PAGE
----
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How to collect and visualize your logs with the Elastic stack (Elasticsearch, Logstash, Kibana - ELK Stack)

Reviewed on 10 May 2021Published on 10 June 2015
  • compute
  • ELK
  • log
  • Elastic
  • Stack
  • log
  • files

Elastic Stack Overview

Historically ELK is a bundle of three open source software projects: Elasticsearch, Logstash, and Kibana. All these products are maintained by the company Elastic. This bundle consists of:

  • Elasticsearch, a NoSQL database based on the Lucene search engine.
  • Logstash, a server-side data processing pipeline that accepts data from various simultaneously, transforms it, and exports the data to various targets.
  • Kibana, a visualization layer that works on top of Elasticsearch.

Elastic has recently included a family of log shippers called Beats and renamed the stack as Elastic Stack. The solution is flexible and is mostly used to centralize logging requirements.


Installing Elastic Stack

  1. Start by installing Java, we use the OpenJDK package for this tutorial:

    apt install -y openjdk-8-jdk
  2. Now install the Elastic GPG Key to validate the packages to install:

    wget -qO - | apt-key add -
  3. Install HTTPS transport to download the packages over a secure connection:

    apt install -y apt-transport-https
  4. Add the Elastic repository to the APT configuration:

    echo "deb stable main" | tee -a /etc/apt/sources.list.d/elastic-7.x.list
  5. Update APT and install Elasticsearch:

    apt update && apt install -y elasticsearch
  6. Edit the file /etc/elasticsearch/elasticsearch.yml and limit the connection to Elasticsearch to localhost by adding the following lines:
  7. Install Logstash and rsyslog

    apt install -y logstash rsyslog
  8. Install Filebeat

    apt install -y filebeat
  9. Install Kibana

    apt install -y kibana
  10. Start Elasticsearch:

    systemctl start elasticsearch

    To verify if Elasticsearch is running, run a curl -X GET "localhost:9200". The output should be looking similar to this example:

    "name" : "elastic-stack",
    "cluster_name" : "elasticsearch",
    "cluster_uuid" : "LiIyk5P1TMuR6MqOWcs_DQ",
    "version" : {
    "number" : "7.8.0",
    "build_flavor" : "default",
    "build_type" : "deb",
    "build_hash" : "757314695644ea9a1dc2fecd26d1a43856725e65",
    "build_date" : "2020-06-14T19:35:50.234439Z",
    "build_snapshot" : false,
    "lucene_version" : "8.5.1",
    "minimum_wire_compatibility_version" : "6.8.0",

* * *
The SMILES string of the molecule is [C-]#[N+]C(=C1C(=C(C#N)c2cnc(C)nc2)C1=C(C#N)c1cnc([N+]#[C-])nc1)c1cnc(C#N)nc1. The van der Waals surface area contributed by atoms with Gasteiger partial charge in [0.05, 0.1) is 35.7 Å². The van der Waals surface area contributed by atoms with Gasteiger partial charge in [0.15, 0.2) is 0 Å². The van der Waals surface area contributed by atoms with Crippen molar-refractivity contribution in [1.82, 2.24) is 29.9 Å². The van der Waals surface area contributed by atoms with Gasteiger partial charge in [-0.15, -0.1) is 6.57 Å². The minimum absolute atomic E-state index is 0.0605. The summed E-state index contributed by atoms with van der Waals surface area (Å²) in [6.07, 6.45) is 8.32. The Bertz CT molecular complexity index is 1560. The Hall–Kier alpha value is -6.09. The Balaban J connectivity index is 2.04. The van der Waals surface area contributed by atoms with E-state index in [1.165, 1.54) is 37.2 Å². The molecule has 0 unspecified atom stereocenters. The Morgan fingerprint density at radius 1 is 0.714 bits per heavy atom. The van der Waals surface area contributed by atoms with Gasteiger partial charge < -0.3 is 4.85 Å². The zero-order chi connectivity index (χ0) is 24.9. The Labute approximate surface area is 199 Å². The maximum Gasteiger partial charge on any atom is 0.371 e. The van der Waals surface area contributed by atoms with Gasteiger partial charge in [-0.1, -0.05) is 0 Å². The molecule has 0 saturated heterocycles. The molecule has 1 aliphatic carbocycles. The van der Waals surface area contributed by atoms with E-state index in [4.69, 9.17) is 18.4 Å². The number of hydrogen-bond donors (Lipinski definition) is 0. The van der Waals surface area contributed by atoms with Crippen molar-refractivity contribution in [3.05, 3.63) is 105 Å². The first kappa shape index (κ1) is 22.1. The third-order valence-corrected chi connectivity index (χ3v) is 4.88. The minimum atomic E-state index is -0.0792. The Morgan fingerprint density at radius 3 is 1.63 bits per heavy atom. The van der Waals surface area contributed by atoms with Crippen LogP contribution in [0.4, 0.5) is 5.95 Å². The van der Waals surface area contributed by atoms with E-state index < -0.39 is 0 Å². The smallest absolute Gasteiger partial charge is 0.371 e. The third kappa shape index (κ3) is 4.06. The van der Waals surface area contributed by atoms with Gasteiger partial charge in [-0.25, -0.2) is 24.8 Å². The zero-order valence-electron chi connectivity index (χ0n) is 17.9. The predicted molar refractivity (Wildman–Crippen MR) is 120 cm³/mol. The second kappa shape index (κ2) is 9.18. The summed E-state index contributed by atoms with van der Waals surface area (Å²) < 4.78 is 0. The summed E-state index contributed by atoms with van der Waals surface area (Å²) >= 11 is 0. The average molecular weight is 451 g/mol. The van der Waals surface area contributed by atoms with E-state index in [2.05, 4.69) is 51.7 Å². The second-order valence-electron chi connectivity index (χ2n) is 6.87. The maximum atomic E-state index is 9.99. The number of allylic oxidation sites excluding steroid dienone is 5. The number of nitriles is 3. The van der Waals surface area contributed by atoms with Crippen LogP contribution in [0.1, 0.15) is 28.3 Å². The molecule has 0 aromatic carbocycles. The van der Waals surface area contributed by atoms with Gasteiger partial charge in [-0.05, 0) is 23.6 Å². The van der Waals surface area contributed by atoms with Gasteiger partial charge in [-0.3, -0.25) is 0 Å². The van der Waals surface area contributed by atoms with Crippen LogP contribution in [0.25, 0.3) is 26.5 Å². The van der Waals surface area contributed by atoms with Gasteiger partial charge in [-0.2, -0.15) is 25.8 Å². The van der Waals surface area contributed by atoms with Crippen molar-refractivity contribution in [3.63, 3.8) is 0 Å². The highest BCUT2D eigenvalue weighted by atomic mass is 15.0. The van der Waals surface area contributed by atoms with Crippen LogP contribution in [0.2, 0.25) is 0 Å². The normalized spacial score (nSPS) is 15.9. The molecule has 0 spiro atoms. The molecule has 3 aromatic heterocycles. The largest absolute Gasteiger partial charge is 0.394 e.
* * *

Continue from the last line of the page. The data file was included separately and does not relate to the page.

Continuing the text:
"minimum_index_compatibility_version" : "6.0.0-beta1"
    "tagline" : "You Know, for Search"
  11. Open the file /etc/kibana/kibana.yml and uncomment the following lines:

    server.port: 5601 "localhost"
    elasticsearch.hosts: ["http://localhost:9200"]

    Enable and start the Kibana service in systemd:

    systemctl enable kibana
    systemctl start kibana
  12. Install nginx as a proxy to Kibana:

    apt install -y nginx
  13. Use OpenSSL to create a user and password for the Elastic Stack webinterface. The command generates a htpasswd file, containing the user kibana and your password:

    echo "kibana:`openssl passwd -apr1`" | tee -a /etc/nginx/htpasswd.users
  14. Edit the file /etc/nginx/sites-available/elastic.local and paste the following content to create a proxy to Kibana. Make sure to replace elastic.local with the DNS name of your instance:

        server {
    listen 80;
    server_name elastic.local;

    auth_basic "Restricted Access";
    auth_basic_user_file /etc/nginx/htpasswd.users;

    location / {
    proxy_pass http://localhost:5601;
    proxy_redirect off;

    proxy_set_header Host $host;
    proxy_set_header X-Forwarded-For $proxy_add_x_forwarded_for;
    proxy_set_header X-Forwarded-Proto $scheme;

  15. Create a symbolic link to enable the site in nginx:

    ln -s /etc/nginx/sites-available/elastic.local /etc/nginx/sites-enabled/elastic.local
  16. Reload the nginx configuration to activate the proxy:

    systemctl restart nginx
  17. You can now access your Elastic Dashboard at the DNS name of your instance, for example http://elastic.local:

You can either start with an empty stack and start collecting your metrics or load some samle data to play around:


You can request a free SSL certificate from Let’s Encrypt to secure the connection between your browser and the Kibana Dashboard.

Configuring rsyslog

Edit the file /etc/rsyslog.conf and uncomment the following lines, then save the file:

# provides UDP syslog reception
input(type="imudp" port="514")

Configuring Logstash

Logstash allows you to collect data from different sources, transform it into a common format, and to export it to a defined destination.

Logshash configuration files are written in JSON and can be found in the /etc/logstash/conf.d directory.

  1. Configure a Filebeat input in the configuration file 02-beats-input.conf:

    nano /etc/logstash/conf.d/02-beats-input.conf

    Copy the following information into the file, save and close it. This configuration lets the beats input listen on port 5044:

    input {
    beats {
    port => 5044
  2. Create a file /etc/logstash/conf.d/10-syslog-filter.conf and paste the following contents. This filter parses incoming system logs to make them structured and usable by the Kibana Dashboards. For more information you may refer to the official documentation. Save and close the file once edited.

    filter {
    if [type] == "syslog" {
    grok {
    match => { "message" => "%{SYSLOGTIMESTAMP:syslog_timestamp} %{SYSLOGHOST:syslog_hostname} %{DATA:syslog_program}(?:\[%{POSINT:syslog_pid}\])?: %{GREEDYDATA:syslog_message}" }
    add_field => [ "received_at", "%{@timestamp}" ]
    add_field => [ "received_from", "%{host}" ]
    syslog_pri { }
    date {
    match => [ "syslog_timestamp", "MMM d HH:mm:ss", "MMM dd HH:mm:ss" ]